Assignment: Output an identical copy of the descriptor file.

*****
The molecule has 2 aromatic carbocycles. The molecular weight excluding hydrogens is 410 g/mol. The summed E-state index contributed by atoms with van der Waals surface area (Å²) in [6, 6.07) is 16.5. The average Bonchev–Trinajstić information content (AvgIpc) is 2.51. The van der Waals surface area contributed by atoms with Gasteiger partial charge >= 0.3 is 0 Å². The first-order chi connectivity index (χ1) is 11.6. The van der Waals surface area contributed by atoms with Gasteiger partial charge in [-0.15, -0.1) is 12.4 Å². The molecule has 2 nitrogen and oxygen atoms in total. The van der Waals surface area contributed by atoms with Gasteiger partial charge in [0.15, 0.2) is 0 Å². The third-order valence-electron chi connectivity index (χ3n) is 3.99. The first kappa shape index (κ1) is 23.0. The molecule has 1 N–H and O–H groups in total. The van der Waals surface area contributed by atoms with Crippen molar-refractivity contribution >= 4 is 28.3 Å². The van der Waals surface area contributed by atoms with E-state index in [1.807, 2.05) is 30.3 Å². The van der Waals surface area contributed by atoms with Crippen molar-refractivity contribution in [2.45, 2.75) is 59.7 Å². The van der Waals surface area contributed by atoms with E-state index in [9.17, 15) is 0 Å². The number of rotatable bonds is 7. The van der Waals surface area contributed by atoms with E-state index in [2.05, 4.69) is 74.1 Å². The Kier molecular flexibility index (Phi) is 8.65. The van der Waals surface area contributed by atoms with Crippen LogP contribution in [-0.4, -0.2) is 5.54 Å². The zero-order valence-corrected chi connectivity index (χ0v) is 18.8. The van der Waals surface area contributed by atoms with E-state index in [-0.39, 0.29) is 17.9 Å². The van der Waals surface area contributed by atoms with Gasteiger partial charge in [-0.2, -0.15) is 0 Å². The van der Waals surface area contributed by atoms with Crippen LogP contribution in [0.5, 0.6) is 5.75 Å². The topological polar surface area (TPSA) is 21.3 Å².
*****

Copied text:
The molecule has 2 aromatic carbocycles. The molecular weight excluding hydrogens is 410 g/mol. The summed E-state index contributed by atoms with van der Waals surface area (Å²) in [6, 6.07) is 16.5. The average Bonchev–Trinajstić information content (AvgIpc) is 2.51. The van der Waals surface area contributed by atoms with Gasteiger partial charge >= 0.3 is 0 Å². The first-order chi connectivity index (χ1) is 11.6. The van der Waals surface area contributed by atoms with Gasteiger partial charge in [-0.15, -0.1) is 12.4 Å². The molecule has 2 nitrogen and oxygen atoms in total. The van der Waals surface area contributed by atoms with Gasteiger partial charge in [0.15, 0.2) is 0 Å². The third-order valence-electron chi connectivity index (χ3n) is 3.99. The first kappa shape index (κ1) is 23.0. The molecule has 1 N–H and O–H groups in total. The van der Waals surface area contributed by atoms with Crippen molar-refractivity contribution >= 4 is 28.3 Å². The van der Waals surface area contributed by atoms with E-state index in [1.807, 2.05) is 30.3 Å². The van der Waals surface area contributed by atoms with Crippen molar-refractivity contribution in [2.45, 2.75) is 59.7 Å². The van der Waals surface area contributed by atoms with E-state index in [9.17, 15) is 0 Å². The number of rotatable bonds is 7. The van der Waals surface area contributed by atoms with E-state index in [2.05, 4.69) is 74.1 Å². The Kier molecular flexibility index (Phi) is 8.65. The van der Waals surface area contributed by atoms with Crippen LogP contribution in [-0.4, -0.2) is 5.54 Å². The zero-order valence-corrected chi connectivity index (χ0v) is 18.8. The van der Waals surface area contributed by atoms with E-state index in [-0.39, 0.29) is 17.9 Å². The van der Waals surface area contributed by atoms with Gasteiger partial charge in [-0.2, -0.15) is 0 Å². The van der Waals surface area contributed by atoms with Crippen LogP contribution in [0.5, 0.6) is 5.75 Å². The topological polar surface area (TPSA) is 21.3 Å².